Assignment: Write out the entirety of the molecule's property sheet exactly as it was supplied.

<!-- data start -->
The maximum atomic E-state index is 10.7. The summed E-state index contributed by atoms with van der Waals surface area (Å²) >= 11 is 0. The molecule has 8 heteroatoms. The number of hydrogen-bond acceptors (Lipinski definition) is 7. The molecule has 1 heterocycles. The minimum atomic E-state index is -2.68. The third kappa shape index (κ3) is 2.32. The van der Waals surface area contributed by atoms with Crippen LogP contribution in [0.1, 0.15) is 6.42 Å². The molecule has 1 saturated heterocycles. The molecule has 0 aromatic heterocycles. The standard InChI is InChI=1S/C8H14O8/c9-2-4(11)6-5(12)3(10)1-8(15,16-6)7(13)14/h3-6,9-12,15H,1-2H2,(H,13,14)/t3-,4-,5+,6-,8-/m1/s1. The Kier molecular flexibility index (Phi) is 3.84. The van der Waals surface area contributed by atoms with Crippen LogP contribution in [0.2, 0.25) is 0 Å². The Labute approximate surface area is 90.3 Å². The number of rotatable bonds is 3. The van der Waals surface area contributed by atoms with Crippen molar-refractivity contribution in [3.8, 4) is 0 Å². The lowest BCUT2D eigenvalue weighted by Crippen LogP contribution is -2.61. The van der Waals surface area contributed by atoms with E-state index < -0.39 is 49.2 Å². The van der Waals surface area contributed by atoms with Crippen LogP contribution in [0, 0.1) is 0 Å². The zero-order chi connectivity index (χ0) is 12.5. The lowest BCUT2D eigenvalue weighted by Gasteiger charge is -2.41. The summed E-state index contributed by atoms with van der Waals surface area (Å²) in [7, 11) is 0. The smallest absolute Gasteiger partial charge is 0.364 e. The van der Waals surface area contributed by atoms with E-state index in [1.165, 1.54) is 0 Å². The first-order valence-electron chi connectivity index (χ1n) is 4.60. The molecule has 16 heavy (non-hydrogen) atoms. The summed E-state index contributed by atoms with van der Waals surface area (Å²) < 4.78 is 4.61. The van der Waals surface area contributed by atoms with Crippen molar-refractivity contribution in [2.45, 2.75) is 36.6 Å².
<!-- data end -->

The maximum atomic E-state index is 10.7. The summed E-state index contributed by atoms with van der Waals surface area (Å²) >= 11 is 0. The molecule has 8 heteroatoms. The number of hydrogen-bond acceptors (Lipinski definition) is 7. The molecule has 1 heterocycles. The minimum atomic E-state index is -2.68. The third kappa shape index (κ3) is 2.32. The van der Waals surface area contributed by atoms with Crippen LogP contribution in [0.1, 0.15) is 6.42 Å². The molecule has 1 saturated heterocycles. The molecule has 0 aromatic heterocycles. The standard InChI is InChI=1S/C8H14O8/c9-2-4(11)6-5(12)3(10)1-8(15,16-6)7(13)14/h3-6,9-12,15H,1-2H2,(H,13,14)/t3-,4-,5+,6-,8-/m1/s1. The Kier molecular flexibility index (Phi) is 3.84. The van der Waals surface area contributed by atoms with Crippen LogP contribution in [0.2, 0.25) is 0 Å². The Labute approximate surface area is 90.3 Å². The number of rotatable bonds is 3. The van der Waals surface area contributed by atoms with Crippen molar-refractivity contribution in [3.8, 4) is 0 Å². The lowest BCUT2D eigenvalue weighted by Crippen LogP contribution is -2.61. The van der Waals surface area contributed by atoms with E-state index < -0.39 is 49.2 Å². The van der Waals surface area contributed by atoms with Crippen LogP contribution in [0, 0.1) is 0 Å². The zero-order chi connectivity index (χ0) is 12.5. The lowest BCUT2D eigenvalue weighted by Gasteiger charge is -2.41. The summed E-state index contributed by atoms with van der Waals surface area (Å²) in [7, 11) is 0. The smallest absolute Gasteiger partial charge is 0.364 e. The van der Waals surface area contributed by atoms with E-state index in [1.165, 1.54) is 0 Å². The first-order valence-electron chi connectivity index (χ1n) is 4.60. The molecule has 16 heavy (non-hydrogen) atoms. The summed E-state index contributed by atoms with van der Waals surface area (Å²) < 4.78 is 4.61. The van der Waals surface area contributed by atoms with Crippen molar-refractivity contribution in [2.45, 2.75) is 36.6 Å².